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  • Writer's picture@ Cynthia Adina Kirkwood

Cuckoos: Spring, Music and Cuckoldry

Updated: Apr 16


The cuckoo’s call inspires music and signifies the arrival of spring. The bird’s habits, on the other hand, symbolize cuckoldry in Portugal and Europe.

Cuckold is a derisive word for a man whose wife is unfaithful to him, from early 13th century, kukewald, cokewold, from Old French cucuault, from cocu (cuckoo) + perjorative suffix -ault, of Germanic origin. It is so called from the female bird’s alleged habit of changing mates, or her authentic habit of leaving eggs in another bird’s nest, according to Online Etymology Dictionary. The wife of an adulterous husband is a cuckquean.

Catalonian men, who dare to marry on March 19 (St. Joseph’s Day for Catholics and, in Portugal, Father’s Day), were said to become cuckolds. That day is when it is said that cuckoos start singing, according to Francisco Vaz da Silva, in his paper, The Madonna and the Cuckoo: An Exploration in European Symbolic Conceptions, (2004), University of Lisbon.

“For this reason, they say in Portugal, ‘St. Joseph gave it speech’. What such ‘speech’ means is plain.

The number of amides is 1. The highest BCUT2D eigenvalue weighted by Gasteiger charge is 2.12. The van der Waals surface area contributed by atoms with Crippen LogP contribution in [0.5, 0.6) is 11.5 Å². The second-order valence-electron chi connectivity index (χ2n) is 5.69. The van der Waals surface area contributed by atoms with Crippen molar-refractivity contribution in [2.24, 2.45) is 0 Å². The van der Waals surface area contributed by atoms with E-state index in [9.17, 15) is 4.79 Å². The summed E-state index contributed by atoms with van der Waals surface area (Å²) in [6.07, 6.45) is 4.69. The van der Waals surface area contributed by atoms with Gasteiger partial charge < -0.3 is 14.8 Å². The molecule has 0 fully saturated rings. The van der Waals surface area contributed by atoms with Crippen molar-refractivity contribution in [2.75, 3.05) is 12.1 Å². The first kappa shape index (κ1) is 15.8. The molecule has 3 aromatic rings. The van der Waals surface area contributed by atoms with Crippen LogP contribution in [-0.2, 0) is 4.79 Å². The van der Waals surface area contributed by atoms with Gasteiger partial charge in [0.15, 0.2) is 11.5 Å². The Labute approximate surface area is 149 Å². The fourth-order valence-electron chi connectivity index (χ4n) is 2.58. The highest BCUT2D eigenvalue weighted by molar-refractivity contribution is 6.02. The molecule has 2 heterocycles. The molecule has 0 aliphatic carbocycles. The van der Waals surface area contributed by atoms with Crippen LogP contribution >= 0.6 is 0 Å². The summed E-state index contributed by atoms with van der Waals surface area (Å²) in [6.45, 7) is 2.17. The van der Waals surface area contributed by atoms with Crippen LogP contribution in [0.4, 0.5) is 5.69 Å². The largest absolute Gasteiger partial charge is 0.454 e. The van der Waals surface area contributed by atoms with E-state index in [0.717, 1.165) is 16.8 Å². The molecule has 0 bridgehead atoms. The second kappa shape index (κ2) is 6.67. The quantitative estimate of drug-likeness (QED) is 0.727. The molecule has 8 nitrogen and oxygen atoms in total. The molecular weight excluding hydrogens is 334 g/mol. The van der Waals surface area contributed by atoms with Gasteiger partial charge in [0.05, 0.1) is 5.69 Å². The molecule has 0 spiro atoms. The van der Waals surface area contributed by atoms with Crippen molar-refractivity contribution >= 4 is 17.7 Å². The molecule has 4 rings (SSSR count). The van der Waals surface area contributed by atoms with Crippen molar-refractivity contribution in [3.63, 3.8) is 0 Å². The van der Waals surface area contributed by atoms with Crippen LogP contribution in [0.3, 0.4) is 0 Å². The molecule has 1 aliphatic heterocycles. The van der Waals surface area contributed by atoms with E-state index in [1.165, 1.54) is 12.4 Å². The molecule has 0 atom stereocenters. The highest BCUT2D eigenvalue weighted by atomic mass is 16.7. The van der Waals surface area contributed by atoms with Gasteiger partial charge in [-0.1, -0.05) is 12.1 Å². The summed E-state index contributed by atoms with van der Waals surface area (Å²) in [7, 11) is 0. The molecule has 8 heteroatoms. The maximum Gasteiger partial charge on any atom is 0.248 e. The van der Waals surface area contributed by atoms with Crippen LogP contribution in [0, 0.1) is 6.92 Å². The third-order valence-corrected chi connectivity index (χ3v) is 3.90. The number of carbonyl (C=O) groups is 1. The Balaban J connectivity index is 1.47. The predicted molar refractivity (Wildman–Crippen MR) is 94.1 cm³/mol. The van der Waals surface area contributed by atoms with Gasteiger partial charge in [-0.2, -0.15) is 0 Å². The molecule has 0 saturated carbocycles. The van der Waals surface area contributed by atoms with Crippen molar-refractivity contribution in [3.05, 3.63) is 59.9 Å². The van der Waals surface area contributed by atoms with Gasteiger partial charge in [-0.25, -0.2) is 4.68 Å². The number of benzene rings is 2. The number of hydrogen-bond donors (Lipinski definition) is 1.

“In northern Portugal, to state in jest that, in some neighboring hamlet, the cuckoo starts singing early carries the implication that men there get horned (corno, an allusion to stags who forfeit their mates when defeated by another male) early in the year. In the same region, ‘one calls a man whose wife is unfaithful a cuckoo,’” (cuco).

“Little Cuckoo”

One used to ask a pregnant woman whether she already was making baby clothes for her little cuckoo.

“Indeed, people used to call small children ‘little cuckoos’. And José Leite de Vasconcelos, the turn-of-the-century ethnographer from whom I am getting this information, specifies that people would advise childless couples to ‘go take the clothes to the cuckoo.’”, according to Francisco Vaz da Silva.

Song and Plumage Vary

Cuckoos are found throughout the world. Most are gray or brown. In the tropics, some have brilliant plumage.

The song of the cuckoo comes in many varieties, but it is the simple, distinctive call of the common or European cuckoo that has captured composers’ hearts over the years -- just two notes in the interval of a major or minor third, according to WFMT, an FM-radio station in Chicago (April 26, 2018).

Cuckoo Call in Music


Beethoven: Symphony No. 6 in F major, Op.68, II, “Scene by the brook”

In the Pastoral Symphony’s second movement, three birds make themselves heard: flute for the nightingale, oboe for the quail, and two clarinets for the cuckoo.


Handel: Organ Concerto in F major, “The Cuckoo and the Nightingale”

The organ plays the two familiar notes of the cuckoo followed by the florid song of the nightingale.


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